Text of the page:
Even as many of the early cloud security concerns have quieted, new questions emerge as higher-level services present opportunities for IT shops. Internet of things sensors and containers present challenges whether on premises or in the cloud, but others are more specific to the hyperscale providers.
One of the emerging technologies with new security concerns is what's called serverless computing. AWS Lambda is the most prominent of this new wave of function-based services that abstract much of the underlying decisions from the user. It still relies on Amazon's Simple Storage Service as the system of record, and CloudTrail can be used to monitor workloads. But Lambda functions lack access to the operating system, networking stack or other areas that typically provide security controls.
"We're still in the early days of figuring out what strong security looks like in those environments," Trend Micro's Nunnikhoven said. "It's an area where there's no off-the-shelf solution."
In addition to raising new questions, AWS Lambda also has the potential to answer some old ones. Some companies have started using it for automated response or remediation.
Sam BisbeeCTO at Threat Stack
"We're seeing more and more where someone takes an alert coming in or an auto-scaler and goes to a Lambda function so you can make changes or terminate instances or deactivate user access," said Sam Bisbee, CTO at Threat Stack, a cloud security provider based in Boston. "It's more automated disruption that has a better chance of actually dealing with the problem."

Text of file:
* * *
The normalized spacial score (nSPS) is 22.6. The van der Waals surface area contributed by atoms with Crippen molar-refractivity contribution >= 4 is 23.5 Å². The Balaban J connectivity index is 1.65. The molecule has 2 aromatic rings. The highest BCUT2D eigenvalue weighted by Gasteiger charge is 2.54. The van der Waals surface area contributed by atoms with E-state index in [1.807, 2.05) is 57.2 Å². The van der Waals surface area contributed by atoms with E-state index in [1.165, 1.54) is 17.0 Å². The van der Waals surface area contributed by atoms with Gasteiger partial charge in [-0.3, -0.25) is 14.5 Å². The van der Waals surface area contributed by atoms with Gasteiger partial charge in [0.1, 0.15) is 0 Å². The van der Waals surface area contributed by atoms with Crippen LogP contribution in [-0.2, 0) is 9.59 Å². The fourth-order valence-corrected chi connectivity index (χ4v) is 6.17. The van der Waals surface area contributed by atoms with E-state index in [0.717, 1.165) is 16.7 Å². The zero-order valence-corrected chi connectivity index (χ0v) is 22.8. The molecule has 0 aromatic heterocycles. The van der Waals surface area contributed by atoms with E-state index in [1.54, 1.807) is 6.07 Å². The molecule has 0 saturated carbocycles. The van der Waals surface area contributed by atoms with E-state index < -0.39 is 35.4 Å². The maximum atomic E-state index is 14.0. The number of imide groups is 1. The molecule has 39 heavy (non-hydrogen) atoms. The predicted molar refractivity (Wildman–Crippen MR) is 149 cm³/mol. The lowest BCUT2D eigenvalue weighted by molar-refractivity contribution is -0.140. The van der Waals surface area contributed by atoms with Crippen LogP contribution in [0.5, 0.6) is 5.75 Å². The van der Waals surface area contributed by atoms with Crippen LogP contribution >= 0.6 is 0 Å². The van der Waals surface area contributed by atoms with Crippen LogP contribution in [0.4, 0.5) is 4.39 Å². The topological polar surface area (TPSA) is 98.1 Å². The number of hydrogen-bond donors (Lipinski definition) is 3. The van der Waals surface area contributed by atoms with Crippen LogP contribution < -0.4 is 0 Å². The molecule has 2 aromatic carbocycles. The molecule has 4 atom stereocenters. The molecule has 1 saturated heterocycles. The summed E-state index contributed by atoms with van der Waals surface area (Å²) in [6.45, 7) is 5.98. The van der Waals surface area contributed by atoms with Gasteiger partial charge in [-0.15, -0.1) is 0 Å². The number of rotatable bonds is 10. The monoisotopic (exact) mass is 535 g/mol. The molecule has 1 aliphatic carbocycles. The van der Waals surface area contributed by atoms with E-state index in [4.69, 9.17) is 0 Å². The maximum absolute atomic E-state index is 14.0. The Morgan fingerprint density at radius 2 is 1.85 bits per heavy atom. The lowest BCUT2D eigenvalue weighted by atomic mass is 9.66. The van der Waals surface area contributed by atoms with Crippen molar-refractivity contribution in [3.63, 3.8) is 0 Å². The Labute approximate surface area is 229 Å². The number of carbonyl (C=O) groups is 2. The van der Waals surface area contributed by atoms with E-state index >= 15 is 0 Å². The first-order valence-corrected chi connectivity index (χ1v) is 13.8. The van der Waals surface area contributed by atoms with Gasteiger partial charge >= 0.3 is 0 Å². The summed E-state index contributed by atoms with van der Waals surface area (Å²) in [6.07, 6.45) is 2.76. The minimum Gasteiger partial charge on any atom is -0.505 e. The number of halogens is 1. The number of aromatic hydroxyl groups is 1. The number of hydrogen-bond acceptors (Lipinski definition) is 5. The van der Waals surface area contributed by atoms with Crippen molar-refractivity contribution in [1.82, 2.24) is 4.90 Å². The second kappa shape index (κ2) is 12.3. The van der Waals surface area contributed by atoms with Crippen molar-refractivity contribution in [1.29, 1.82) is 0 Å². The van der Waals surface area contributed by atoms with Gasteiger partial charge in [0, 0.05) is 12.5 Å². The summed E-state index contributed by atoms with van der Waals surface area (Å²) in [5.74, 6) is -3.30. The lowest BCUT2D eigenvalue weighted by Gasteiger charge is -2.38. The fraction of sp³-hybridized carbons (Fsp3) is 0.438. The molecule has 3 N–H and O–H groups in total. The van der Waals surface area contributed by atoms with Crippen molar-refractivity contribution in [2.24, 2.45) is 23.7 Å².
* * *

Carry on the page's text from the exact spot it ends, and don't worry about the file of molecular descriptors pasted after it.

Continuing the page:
Most enterprises also have an amalgam of public clouds under their IT umbrella. Those initiatives are generally siloed among development teams, but creating an overarching security framework adds a whole new challenge.
"If it's hard to find a security expert that's also an AWS expert, then there are probably zero humans out there that are security experts, plus AWS experts, plus Azure and can explain all of those knobs and services to such a minute detailed view," Bisbee said. "The mapping of controls across different cloud providers is where things get really sticky."
Customers and security experts say it is important for providers to offer deeper visibility into the infrastructure, especially as highly regulated industries and critical workloads start to migrate to the cloud.
There's also a sense that getting deep-packet inspection and raw data could push cloud security beyond just compliance policy enforcement. By using those forensic capabilities and the scale of these platforms, customers will be able to cut down on the time to detection and democratize the ability to fully understand the scope of the problem and respond.
"Traditionally, that has been a luxury in network security," Stevens said. "But because of cloud's ability to innovate and scale out resources on demand and handle ludicrous amounts of data with ease, this has been an accelerant to making things work, and it will lead to a new normal [in workload security]."